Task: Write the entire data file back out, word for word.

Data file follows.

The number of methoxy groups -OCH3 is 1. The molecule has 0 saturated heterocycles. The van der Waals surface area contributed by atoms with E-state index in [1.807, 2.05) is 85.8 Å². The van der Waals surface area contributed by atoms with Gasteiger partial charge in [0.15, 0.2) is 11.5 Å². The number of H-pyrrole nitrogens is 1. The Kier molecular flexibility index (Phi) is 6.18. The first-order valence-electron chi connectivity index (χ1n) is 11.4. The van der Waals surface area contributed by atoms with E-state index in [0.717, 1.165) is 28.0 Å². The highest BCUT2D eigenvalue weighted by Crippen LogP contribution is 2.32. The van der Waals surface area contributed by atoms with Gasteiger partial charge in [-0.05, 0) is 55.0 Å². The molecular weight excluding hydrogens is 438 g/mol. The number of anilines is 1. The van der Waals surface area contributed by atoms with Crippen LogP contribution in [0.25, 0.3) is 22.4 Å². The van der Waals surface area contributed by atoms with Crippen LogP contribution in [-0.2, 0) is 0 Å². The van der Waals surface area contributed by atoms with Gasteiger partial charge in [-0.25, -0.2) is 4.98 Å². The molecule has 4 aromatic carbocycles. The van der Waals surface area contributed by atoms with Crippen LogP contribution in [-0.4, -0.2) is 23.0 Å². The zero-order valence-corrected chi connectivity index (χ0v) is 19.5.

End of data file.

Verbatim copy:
The number of methoxy groups -OCH3 is 1. The molecule has 0 saturated heterocycles. The van der Waals surface area contributed by atoms with E-state index in [1.807, 2.05) is 85.8 Å². The van der Waals surface area contributed by atoms with Gasteiger partial charge in [0.15, 0.2) is 11.5 Å². The number of H-pyrrole nitrogens is 1. The Kier molecular flexibility index (Phi) is 6.18. The first-order valence-electron chi connectivity index (χ1n) is 11.4. The van der Waals surface area contributed by atoms with E-state index in [0.717, 1.165) is 28.0 Å². The highest BCUT2D eigenvalue weighted by Crippen LogP contribution is 2.32. The van der Waals surface area contributed by atoms with Gasteiger partial charge in [-0.05, 0) is 55.0 Å². The molecular weight excluding hydrogens is 438 g/mol. The number of anilines is 1. The van der Waals surface area contributed by atoms with Crippen LogP contribution in [0.25, 0.3) is 22.4 Å². The van der Waals surface area contributed by atoms with Crippen LogP contribution in [-0.2, 0) is 0 Å². The van der Waals surface area contributed by atoms with Gasteiger partial charge in [-0.25, -0.2) is 4.98 Å². The molecule has 4 aromatic carbocycles. The van der Waals surface area contributed by atoms with Crippen LogP contribution in [-0.4, -0.2) is 23.0 Å². The zero-order valence-corrected chi connectivity index (χ0v) is 19.5.